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How We Read Emotions Is Linked To How Our Eyes See: Study

The fact that we infer other people's emotions based on their facial expressions isn't entirely new.

With that in mind, however, a pair of researchers from New York and Colorado have set out to investigate how exactly these expressions communicate so many complex mental and emotional states.

How We Read Emotions

Daniel H. Lee and Adam K. Anderson used photos of faces taken from databases and created average models of six expressions, namely disgust, sadness, fear, anger, surprise, and joy.

The pair asked study participants to look at these photos along with a word that represented a certain mental state. The participants, who completed 600 trials, rated the extent to which the word described the expression of the eyes on the photos.

Lee and Anderson then analyzed how these observations are linked to specific eye features, which included the distance from the eyebrow to the eye, the openness of the eye, the curve and slope of the eyebrows, and the wrinkles around the temple, nose, and below the eye.

The results suggest that the eyes really do offer a strong signal of emotional state. Participants matched eye expressions with corresponding emotions, and they provided four distinct clusters for the link between eye features and emotions.

"Human expressions are highly complex," said Lee.

For instance, eye-widening features are associated with awe, information sensitivity, cowardice, interest, and anticipation. On the other hand, eye-narrowing features are related to suspicion, aggressiveness, contempt, and hate.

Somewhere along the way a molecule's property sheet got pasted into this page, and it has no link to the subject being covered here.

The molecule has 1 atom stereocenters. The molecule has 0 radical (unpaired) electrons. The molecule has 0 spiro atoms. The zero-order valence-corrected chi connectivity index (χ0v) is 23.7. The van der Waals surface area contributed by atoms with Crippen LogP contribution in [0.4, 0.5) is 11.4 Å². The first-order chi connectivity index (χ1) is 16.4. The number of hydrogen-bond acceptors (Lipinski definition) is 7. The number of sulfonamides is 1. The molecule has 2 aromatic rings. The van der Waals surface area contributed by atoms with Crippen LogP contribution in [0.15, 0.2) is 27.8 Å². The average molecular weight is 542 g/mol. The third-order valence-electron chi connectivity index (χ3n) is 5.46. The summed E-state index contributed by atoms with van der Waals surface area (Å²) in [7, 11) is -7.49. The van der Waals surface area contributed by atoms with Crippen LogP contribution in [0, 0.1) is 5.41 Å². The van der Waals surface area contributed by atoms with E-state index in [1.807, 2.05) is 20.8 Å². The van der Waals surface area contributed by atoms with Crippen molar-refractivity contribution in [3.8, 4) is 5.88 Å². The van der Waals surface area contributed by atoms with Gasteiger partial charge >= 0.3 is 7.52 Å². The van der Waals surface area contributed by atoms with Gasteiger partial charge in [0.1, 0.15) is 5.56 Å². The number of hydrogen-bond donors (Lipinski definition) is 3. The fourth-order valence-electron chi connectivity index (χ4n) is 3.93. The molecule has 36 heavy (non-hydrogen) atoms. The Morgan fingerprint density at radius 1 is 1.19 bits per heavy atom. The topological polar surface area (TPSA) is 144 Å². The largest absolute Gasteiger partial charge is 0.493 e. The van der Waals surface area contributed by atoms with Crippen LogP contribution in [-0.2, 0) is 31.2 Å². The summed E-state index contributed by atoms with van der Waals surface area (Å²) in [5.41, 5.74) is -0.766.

Two extra clusters included features associated with sadness, which aligned with uneasiness, as well as joy, which aligned with admiration.

How Our Eyes See

Lee and Anderson believe how we see directly relates to how others see us. Lee gave an example: if you are watching a show like "Curb Your Enthusiasm," you will notice that Larry David narrows his eyes for scrutiny. That emotion is communicated to you, the viewer.

Charles Darwin's theory on how expressions evolved to have a sensory function for the sender became the basis of this study, said Lee. It means that sensory function also evolved for the receiver.

Furthermore, the researchers said widening our eyes bolsters visual sensitivity and allows more light in, which helps us see whether there are threats lurking nearby.

When we squint our eyes, it can boost our visual acuity and help us distinguish fine details. These expressions may have been designated for social purposes and now operate as signals for mental states.

Details of the study are published in the journal Psychological Science.

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